Thoughts on Calypso

Calypso is the big news of the week and here are some random thoughts on it.

1. This is awesome

First and foremost, I am personally extremely excited about this. Not only because the new UI is really nice and pleasant to use but also because this finally shows the modern side of WordPress, or at least starts to. With VersionPress, if you abstract from all the technicalities and specific features, what we are trying to do is to modernize WordPress workflows, and I am always very pleased when I see a project in the same camp, be it this new UI, WP-CLI for a great scripted experience, roots.io always pushing for best practices, testing tools like WP_Mock and many other projects and initiatives. WordPress needs this and it’s great to see such a huge contribution from Automattic.

Technically, I am also very happy that Automatticians chose React. There are a myriad of options available today but I personally believe that React is the best bet in the long term (well, you could probably guess that as we use React for our UI too 🙂 ).

2. But there’s more to it

After the initial reaction, about a hundred of different thoughts went through my head. What does this really mean? How will this change WordPress, if at all? Here are some random, unsorted thoughts:

 

1) They’ve changed the development process from Trac to GitHub and from SVN to Git. It creates a tiny (tiny) chance that the core will follow one day and that would be extremely exciting for everyone who wants to contribute but is scared of patches and now-unfamiliar workflows. I know it’s not very likely to happen, at least not soon, but we can hope, right? 🙂

 

2) Speaking of core development, I was kind of surprised that this is solely Automattic’s effort. Sure it’s a great piece of software but it confuses me that something so important for WordPress administration in general had zero (or close to that) discussions in the core WordPress Slack or in the broader WordPress community before it landed. Don’t get me wrong, I am perfectly familiar with the advantages (and disadvantages too!) of doing something in-house and VersionPress is being developed like that too, but I always thought that Matt’s perspective on this was different and he’s always been an advocate of a true OSS development. It seems that Automattic intentionally avoided it this time. I’m not criticizing this decision, just pointing it out.

 

3) How the new admin UI fits the whole WordPress ecosystem is not very clear to me at this point. Because Automattic created it for .com in the first place, they coded it not against the “standard” WP REST API (which, arguably, is not entirely ready yet) but against their proprietary API. This should be harmonized one day, and I guess it will, or maybe there will be a fork of Calypso re-implemented to use the standard API when it’s ready, but it will certainly for some time create the world of “two WordPresses” – one on .com and one on .org. I have strange feelings about this as the initial reaction but maybe it won’t be of any concern at all.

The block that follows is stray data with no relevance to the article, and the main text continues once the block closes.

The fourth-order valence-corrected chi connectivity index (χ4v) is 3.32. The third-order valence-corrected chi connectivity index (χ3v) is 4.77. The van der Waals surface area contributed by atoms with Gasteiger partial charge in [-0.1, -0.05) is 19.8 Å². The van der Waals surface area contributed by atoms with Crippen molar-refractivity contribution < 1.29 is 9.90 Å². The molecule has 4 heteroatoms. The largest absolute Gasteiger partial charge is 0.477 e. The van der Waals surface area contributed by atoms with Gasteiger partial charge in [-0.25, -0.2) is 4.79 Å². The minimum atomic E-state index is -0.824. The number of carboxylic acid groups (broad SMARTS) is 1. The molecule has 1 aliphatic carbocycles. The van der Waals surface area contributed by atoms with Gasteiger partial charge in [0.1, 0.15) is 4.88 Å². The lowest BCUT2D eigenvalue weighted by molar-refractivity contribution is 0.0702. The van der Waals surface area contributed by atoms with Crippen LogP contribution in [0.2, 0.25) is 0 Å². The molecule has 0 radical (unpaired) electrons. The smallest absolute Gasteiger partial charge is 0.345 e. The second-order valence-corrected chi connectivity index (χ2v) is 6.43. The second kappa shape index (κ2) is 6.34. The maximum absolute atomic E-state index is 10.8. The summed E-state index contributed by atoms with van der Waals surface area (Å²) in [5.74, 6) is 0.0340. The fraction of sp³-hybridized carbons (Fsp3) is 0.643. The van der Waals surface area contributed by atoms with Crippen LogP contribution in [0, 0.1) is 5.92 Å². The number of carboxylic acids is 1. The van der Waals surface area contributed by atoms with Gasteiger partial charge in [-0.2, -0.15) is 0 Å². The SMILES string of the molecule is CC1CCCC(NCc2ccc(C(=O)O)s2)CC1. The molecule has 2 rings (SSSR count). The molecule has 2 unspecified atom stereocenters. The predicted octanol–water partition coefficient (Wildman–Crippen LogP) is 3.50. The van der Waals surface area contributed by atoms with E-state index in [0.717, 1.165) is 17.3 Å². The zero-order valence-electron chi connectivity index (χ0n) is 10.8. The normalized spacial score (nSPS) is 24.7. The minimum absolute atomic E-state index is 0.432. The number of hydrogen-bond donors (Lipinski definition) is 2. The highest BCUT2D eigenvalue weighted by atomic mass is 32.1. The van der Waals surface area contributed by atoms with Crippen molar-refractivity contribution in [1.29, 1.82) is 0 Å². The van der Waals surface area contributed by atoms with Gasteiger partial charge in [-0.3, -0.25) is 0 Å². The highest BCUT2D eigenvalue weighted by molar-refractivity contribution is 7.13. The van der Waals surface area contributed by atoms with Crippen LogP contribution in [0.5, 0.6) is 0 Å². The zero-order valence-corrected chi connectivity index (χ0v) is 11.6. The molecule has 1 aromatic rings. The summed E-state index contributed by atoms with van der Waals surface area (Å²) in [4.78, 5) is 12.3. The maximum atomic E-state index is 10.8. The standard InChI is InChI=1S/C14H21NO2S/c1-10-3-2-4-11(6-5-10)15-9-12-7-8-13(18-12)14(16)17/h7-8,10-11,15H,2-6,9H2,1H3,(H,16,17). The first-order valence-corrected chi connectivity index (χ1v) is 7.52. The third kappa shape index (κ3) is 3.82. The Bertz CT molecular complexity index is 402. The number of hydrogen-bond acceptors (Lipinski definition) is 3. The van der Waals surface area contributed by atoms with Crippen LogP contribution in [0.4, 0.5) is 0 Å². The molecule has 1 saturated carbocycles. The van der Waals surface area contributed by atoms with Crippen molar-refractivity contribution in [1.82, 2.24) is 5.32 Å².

4) This also possibly creates a gap between cutting edge JS frontend built on technologies that barely existed 2 years ago and a WordPress core codebase that was created 15 years ago and really feels that way. I understand why WordPress is like that and also why it’s extremely difficult to do something about it but it looks like a true “WordPress developer” will now need to be familiar both with the “ugly” PHP code from two centuries ago (follow my hyperbole here please) and a bleeding edge JS techniques, possibly using Babel and lots of other cool but disjoint stuff. This will be mentally very difficult, but it might also be a chance to eventually modernize the WordPress core code base. Again, this will be very, very difficult.

 

5) Waiting for someone to do the analysis on what this means as far as GPL is concerned 🙂

 

6) Lastly, the announcement on Matt’s blog has been “interestingly” worded. Why do I say that? Because my Twitter timeline has been full of tweets like this:

or this:

Of course this is total BS, “new WordPress” is not “100% node.js”, neither it is a “checkmate” or anything like that. But if you don’t know WordPress intimately, I am not surprised many people got the message wrong. Again, I’m quite wondering why the announcement has been worded like this, but if the sole purpose was to make WordPress look more modern and get people excited, it 100% hit that goal.

 

Overall, I think yesterday’s announcement has been extremely important, not only because of the new UI but because it might mean some more changes for WordPress in general. I don’t think anyone quite knows where this will lead yet but things certainly got a little bit more exciting.

What’s your opinion on this? Any other important points I missed?

4 thoughts on “Thoughts on Calypso

  1. I do agree that many of the changes and updates announced yesterday were surprising and inspiring. However, I think if you read Matt’s blog post about “One Point Oh”, it is easy to see how he is trying to Jobs-ify the image of Automattic, and WordPress.com.

    Not only does he very specifically draw a direct correlation between Steve Jobs, Apple and the approach they are taking at WP. But as you mentioned, they are also doing more things in-house or generally making bold moves similar to what Apple did when Jobs took the helm at the turn of the century.

    I for one am incredibly excited to see if the WP community will grow significantly by appealing to the new generation of Javascript devs who are entering the workforce. Or if there will be a struggle to bridge the gap between having so many technologies at play here.

    Exciting announcements none the less!

    1. Apple mentality is very different from OSS mentality, though, so I’m not really sure what’s going on 🙂 Agree that the times ahead are exciting.

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